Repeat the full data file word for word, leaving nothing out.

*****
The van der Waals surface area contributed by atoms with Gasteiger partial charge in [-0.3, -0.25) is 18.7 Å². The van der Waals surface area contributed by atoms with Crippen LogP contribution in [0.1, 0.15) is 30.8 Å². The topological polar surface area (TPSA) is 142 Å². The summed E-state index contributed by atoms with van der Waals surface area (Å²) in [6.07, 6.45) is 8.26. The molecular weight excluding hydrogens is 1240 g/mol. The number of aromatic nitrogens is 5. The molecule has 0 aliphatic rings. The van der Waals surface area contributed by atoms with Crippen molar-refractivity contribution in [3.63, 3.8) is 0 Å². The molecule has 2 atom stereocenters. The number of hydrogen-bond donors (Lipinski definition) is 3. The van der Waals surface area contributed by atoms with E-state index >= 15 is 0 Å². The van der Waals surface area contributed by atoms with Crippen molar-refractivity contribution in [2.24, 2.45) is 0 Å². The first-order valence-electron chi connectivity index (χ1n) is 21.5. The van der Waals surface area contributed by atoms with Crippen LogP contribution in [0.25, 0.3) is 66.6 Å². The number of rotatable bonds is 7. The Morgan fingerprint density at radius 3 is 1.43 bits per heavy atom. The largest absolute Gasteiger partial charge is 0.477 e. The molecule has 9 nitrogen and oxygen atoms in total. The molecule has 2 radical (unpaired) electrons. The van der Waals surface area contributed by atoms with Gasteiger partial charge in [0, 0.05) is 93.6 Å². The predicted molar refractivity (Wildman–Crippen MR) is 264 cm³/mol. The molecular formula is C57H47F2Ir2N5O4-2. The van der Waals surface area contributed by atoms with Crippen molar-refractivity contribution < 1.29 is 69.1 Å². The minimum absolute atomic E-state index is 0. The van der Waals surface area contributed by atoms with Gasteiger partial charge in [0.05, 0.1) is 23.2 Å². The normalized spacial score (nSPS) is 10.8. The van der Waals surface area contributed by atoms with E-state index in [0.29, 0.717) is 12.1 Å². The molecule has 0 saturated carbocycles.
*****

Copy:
The van der Waals surface area contributed by atoms with Gasteiger partial charge in [-0.3, -0.25) is 18.7 Å². The van der Waals surface area contributed by atoms with Crippen LogP contribution in [0.1, 0.15) is 30.8 Å². The topological polar surface area (TPSA) is 142 Å². The summed E-state index contributed by atoms with van der Waals surface area (Å²) in [6.07, 6.45) is 8.26. The molecular weight excluding hydrogens is 1240 g/mol. The number of aromatic nitrogens is 5. The molecule has 0 aliphatic rings. The van der Waals surface area contributed by atoms with Crippen molar-refractivity contribution in [3.63, 3.8) is 0 Å². The molecule has 2 atom stereocenters. The number of hydrogen-bond donors (Lipinski definition) is 3. The van der Waals surface area contributed by atoms with E-state index >= 15 is 0 Å². The van der Waals surface area contributed by atoms with Crippen molar-refractivity contribution in [2.24, 2.45) is 0 Å². The first-order valence-electron chi connectivity index (χ1n) is 21.5. The van der Waals surface area contributed by atoms with Crippen LogP contribution in [0.25, 0.3) is 66.6 Å². The number of rotatable bonds is 7. The Morgan fingerprint density at radius 3 is 1.43 bits per heavy atom. The largest absolute Gasteiger partial charge is 0.477 e. The molecule has 9 nitrogen and oxygen atoms in total. The molecule has 2 radical (unpaired) electrons. The van der Waals surface area contributed by atoms with Gasteiger partial charge in [0, 0.05) is 93.6 Å². The predicted molar refractivity (Wildman–Crippen MR) is 264 cm³/mol. The molecular formula is C57H47F2Ir2N5O4-2. The van der Waals surface area contributed by atoms with Crippen molar-refractivity contribution < 1.29 is 69.1 Å². The minimum absolute atomic E-state index is 0. The van der Waals surface area contributed by atoms with Gasteiger partial charge in [0.05, 0.1) is 23.2 Å². The normalized spacial score (nSPS) is 10.8. The van der Waals surface area contributed by atoms with E-state index in [0.29, 0.717) is 12.1 Å². The molecule has 0 saturated carbocycles.